Think of the best drift circuits in the world and their iconic corners. Meihan Sportsland and its backwards entry tempting first sweeper, the Irwindale Speedway banking and the late Ebisu Drift Stadium chicane jump towards the pit wall. These three examples have one thing in common, encouraging drifters to get the rear of their car as sideways as possible, and as close, if not, rubbing onto a concrete wall. Calder Park's 'Run The Wall' layout at the north end of the national circuit shares this same trait.
One long half circle shaped wall, with the slightest of angled banking where the asphalt meets the concrete. Drifters not only have to consistently slide with their foot to the floor because of the corner's sweeper-like characteristics, but also be as accurate as possible to get as close to the concrete as possible. A tricky thing to multitask no doubt.
I've wanted to photograph this layout since shooting my first drift event back in 2019. Unfortunately, due to track works on the drag strip (where this layout is located), it hasn't been used since late 2019. Now though, with the drag strip up and running again, it was time to let rip on a lot of people's favourite section of Calder Park.
Before drivers run the infamous wall though, they must navigate this awkward left and right couple of corners. Many drivers I noticed tiptoed through this section early in the day, the right hander being deceivingly tighter than a simple ninety-degree corner.
The team at Keep it Reet had also brought along a very special guest all the way from the USA. FC RX7 connosuir and self-confessed Unproffesional, Hert from Hoonigan would join the action, taking the Reet R32 for a spin throughout the night.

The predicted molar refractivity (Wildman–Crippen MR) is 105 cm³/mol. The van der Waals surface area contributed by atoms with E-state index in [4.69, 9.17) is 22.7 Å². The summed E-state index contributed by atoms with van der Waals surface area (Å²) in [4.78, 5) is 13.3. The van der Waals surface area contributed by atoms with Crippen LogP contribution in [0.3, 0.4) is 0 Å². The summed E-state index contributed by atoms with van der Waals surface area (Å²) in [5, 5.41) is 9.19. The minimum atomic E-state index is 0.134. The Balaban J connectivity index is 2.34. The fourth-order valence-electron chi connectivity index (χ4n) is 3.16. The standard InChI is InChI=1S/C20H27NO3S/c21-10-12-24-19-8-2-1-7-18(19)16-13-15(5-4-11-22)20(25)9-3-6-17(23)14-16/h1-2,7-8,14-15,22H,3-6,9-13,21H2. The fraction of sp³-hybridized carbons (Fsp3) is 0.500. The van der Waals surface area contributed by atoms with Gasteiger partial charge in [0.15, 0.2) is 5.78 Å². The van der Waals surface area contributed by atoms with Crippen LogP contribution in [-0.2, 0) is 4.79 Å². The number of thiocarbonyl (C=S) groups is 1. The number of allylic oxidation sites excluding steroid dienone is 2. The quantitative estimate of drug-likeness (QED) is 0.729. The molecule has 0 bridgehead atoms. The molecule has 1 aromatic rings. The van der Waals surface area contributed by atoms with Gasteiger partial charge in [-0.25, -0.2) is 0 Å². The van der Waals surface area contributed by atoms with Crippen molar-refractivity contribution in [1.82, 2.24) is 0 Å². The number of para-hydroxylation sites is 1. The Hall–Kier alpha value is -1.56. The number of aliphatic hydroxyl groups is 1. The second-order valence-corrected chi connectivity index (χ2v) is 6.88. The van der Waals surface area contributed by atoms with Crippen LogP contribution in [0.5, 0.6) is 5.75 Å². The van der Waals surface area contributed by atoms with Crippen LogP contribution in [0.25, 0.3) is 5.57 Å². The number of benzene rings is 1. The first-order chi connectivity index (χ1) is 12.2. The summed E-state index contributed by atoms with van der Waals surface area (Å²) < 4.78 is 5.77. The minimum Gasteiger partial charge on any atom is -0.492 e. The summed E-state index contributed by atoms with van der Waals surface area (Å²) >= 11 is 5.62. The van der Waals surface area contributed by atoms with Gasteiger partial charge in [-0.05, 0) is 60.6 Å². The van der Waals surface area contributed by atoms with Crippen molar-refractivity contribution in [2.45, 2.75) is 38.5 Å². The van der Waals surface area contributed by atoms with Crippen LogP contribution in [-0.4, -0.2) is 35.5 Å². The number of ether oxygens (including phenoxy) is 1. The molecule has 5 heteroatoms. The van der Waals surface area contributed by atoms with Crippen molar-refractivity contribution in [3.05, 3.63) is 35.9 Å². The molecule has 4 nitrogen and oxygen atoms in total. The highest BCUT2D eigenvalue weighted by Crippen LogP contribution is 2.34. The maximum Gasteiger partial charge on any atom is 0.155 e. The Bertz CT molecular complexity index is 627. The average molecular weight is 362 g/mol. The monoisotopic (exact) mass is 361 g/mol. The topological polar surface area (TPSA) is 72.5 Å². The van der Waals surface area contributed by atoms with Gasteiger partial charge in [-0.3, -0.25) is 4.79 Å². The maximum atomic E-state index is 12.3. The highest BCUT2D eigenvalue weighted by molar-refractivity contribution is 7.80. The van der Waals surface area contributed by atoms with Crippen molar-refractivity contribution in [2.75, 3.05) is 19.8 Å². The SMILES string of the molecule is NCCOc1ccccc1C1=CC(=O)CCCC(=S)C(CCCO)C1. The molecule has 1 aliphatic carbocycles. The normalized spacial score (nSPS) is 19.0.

Being such a popular figure in the international car community, he took time throughout the night also for autograph sessions to meet Aussie fans of the grassroots drift master. I guess the return of a very popular layout and the chance to meet Hert is the reason almost 3500 people came through the Calder Park gate, breaking the attendance record for a Keep it Reet event.
From drifting, car culture merchandise stalls, a very special guest, RC drift cars and a very colourful show and shine, there really was no reason not to be there on Friday night.
The activity on track however was what grabbed most people's attention. Lots of close tandem action and big sends, all able to be viewed from the grandstands and now even from the infield of the circuit. The only better seats in the house were the driver's seats themselves. I also have to mention the AU Drift society, who were out all night in their numbers, side by side throwing it down along the wall, led often by Anthony Romano and Jamie Stevkovski.
Two of my favourite cars from that first time shooting drifting were back too. Alex Voigt's now LS swapped Mazda Bravo ute was making lots of smoke as Jamie Mackie's notorious LS swapped XY Falcon was entertaining the spectators in a new camo livery.
Speaking of big old Fords, this XP Falcon was being thrown around within an inch of its life. Breaking traction and then suddenly gripping up, it looked like a handful to control, but the driver was always able to keep the angry Falcon in check.
Like any drift event, cars will break and get worn out, and this Friday night was no different. Most of the big damage would come later in the night due to the cooler track temperatures catching people out.
At 9:15, the pits would attempt to become as loud as the track itself, with the Antilag competition. The loudest cars attempting to turn as much air and fuel into an abundant amount of noise and flames. I'm not sure which of these monsters was the loudest, all I know is that this FG Falcon and S13 Silvia where particularly bone rattling.
Keep it Reet's last event of the year would finish like any other. A classic game of scissors, paper, rock to win some free stickers, and the handing out of awards to those who really set the track alight. And of course, there needed to be time to pick up any bumpers left by the side of the track after an awesome jam-packed night of enthusiastic drifting and an overall celebration of car culture.